In summary

The race for California endorsements has ratched up. Taken for granted by campaigns is a debatable premise — that these imprimaturs make a difference.

In the race to gobble up as many big name endorsements in California before the March 3 primary, few presidential contenders are quite as hungry as Mike Bloomberg.

In the last week, the billionaire former New York mayor has touted new stamps of approval from no fewer than 50 California politicos, big and small, including three members of Congress, two state senators, California’s treasurer and the former mayor of Los Angeles. They join a list of backers including San Francisco Mayor London Breed, San Jose Mayor Sam Liccardo and Stockton Mayor Michael Tubbs.

Ever since California’s junior U.S. Sen. Kamala Harris dropped her presidential bid in early December — releasing the bulk of the state’s political elite, who had endorsed her, to seek out a new candidate — the race has been on to scoop them up.

These are, as Bloomberg termed them in a CalMatters interview, the coveted electoral “influencers.”

Like Instagram celebrities hawking a new fashion line, these are the big names who can suss out a presidential aspirant and say, “I’ve been there, done that, and you should do the same thing,’” he said.

Nonetheless, it’s unclear how many Californians will actually be turning to, say, State Treasurer Fiona Ma for their cues on how to vote on March 3. The race for California endorsements has ratcheted up. But taken for granted among political campaigns and many pundits is a debatable premise — that these imprimaturs actually matter.

Bloomberg probably would have liked the backing of L.A. mayor, Eric Garcetti, but he recently endorsed Joe Biden, who has been busy building upon a hefty bullpen of the state’s big political names, including Sen. Dianne Feinstein.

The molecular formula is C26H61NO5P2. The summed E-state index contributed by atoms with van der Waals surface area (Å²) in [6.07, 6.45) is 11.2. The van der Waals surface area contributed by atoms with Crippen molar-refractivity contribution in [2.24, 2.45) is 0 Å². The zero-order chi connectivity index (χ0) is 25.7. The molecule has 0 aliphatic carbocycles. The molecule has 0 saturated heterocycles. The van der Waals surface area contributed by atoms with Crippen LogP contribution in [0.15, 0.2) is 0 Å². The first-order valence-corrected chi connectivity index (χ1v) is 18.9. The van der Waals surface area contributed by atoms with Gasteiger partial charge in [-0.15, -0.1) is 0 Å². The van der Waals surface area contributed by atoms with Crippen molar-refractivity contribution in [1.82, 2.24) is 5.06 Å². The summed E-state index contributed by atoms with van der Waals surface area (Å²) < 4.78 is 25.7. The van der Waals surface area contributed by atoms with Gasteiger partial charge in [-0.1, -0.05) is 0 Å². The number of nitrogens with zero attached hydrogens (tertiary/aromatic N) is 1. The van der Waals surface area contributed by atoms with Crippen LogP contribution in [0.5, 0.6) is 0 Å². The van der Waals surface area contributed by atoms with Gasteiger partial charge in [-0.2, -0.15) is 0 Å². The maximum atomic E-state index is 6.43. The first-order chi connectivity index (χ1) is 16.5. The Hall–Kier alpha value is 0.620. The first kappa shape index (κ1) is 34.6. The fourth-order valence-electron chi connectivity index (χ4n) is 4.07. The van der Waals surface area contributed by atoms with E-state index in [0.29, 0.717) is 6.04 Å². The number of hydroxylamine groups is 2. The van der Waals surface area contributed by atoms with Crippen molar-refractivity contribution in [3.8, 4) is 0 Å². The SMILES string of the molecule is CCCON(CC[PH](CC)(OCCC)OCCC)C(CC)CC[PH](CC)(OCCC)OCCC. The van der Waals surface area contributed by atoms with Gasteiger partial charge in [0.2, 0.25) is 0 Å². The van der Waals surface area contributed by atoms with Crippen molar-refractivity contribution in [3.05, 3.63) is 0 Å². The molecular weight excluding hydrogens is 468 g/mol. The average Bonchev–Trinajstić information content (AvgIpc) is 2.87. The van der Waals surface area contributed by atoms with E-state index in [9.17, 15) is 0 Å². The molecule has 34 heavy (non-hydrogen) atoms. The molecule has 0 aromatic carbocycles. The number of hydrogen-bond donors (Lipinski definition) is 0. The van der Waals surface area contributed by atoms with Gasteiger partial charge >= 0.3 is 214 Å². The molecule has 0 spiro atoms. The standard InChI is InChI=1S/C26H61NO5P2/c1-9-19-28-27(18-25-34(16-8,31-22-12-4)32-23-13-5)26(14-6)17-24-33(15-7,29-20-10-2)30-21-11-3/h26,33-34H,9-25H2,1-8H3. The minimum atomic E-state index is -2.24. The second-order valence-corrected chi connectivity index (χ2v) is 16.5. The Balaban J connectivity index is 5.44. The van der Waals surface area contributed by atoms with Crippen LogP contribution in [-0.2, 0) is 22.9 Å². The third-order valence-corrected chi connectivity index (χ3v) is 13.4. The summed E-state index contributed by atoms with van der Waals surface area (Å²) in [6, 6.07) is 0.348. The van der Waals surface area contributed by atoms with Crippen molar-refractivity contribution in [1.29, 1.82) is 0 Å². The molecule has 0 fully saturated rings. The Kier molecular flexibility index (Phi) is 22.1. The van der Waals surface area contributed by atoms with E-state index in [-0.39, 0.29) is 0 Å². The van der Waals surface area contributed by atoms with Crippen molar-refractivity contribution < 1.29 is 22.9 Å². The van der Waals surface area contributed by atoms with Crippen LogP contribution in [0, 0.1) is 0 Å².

The competition has been fierce in recent weeks. Amy Klobuchar earned the backing of Whittier Rep. Linda Sánchez, while Elizabeth Warren won the favor of San Francisco’s state Sen. Scott Wiener and both of that city’s Assembly members, Phil Ting and David Chiu.

Endorsements? “They’re press stories.”

Mitchell Schwartz, political director for Barack Obama’s California campaign

Pete Buttigieg is thin on big-name endorsements — there’s the mayor of West Sacramento, Christopher Cabaldon — but he was recently backed by Equality California, one of the country’s largest LGBTQ rights groups. Similarly Bernie Sanders’ biggest advantage comes not from the endorsements of California politicians such as Los Angeles Assemblyman Reggie Jones Sawyer, but from a lengthy list of organized labor backers, most recently including the University Professional and Technical Employees union.

Perhaps you’re wondering just who is this mythical undecided voter that could be swayed by an endorsement. Who’s waiting on the sidelines in this year’s presidential primary until they get some electoral advice from a state legislator, mayor or non-profit advocacy organization? But that question misses the real point of the endorsement game, said Mitchell Schwartz, the political director for Barack Obama’s California campaign in 2008.

“They’re press stories,” he said. Endorsements are an easy way to gin up a bit of news attention.

If a campaign gets enough big names behind it, a media narrative can begin to develop about the trajectory of their campaign. “That might be the Biden strategy,” said Schwartz. “He’s trying to show with his nomination, ‘I’m more than just successful, I’m inevitable.’”

Such narratives might not matter much to the average voter, but could influence other party insiders, said Thad Kousser, a political scientist at the University of California San Diego. 

“You have to be really paying attention to know, ‘oh, an endorsement from Kamala Harris or Dianne Feinstein, those are different endorsements that signal different things,’ “ he said. Those who can “read those tea leaves” — parsing the difference between a nod from the progressive Harris versus one from an establishment moderate such as Feinstein — are insiders, he said.

“And people on the inside tend to want to be on the side of the winner.”

Getting by with a little help from their friends

They also might want to be on the side of a political benefactor.

As The New York Times reported, many of Bloomberg’s endorsers — including mayors London Breed of San Francisco, Sam Liccardo of San Jose and Michael Tubbs of Stockton — attended a Harvard fellowship program that Bloomberg funded. 

Michael Bloomberg, touting the endorsement of state Treasurer Fiona Ma, at Old Soul Co. coffee shop in Sacramento
Michael Bloomberg, touting the endorsement of state Treasurer Fiona Ma, at Old Soul Co. coffee shop in Sacramento on February 3, 2020. Photo by Ben Christopher for CalMatters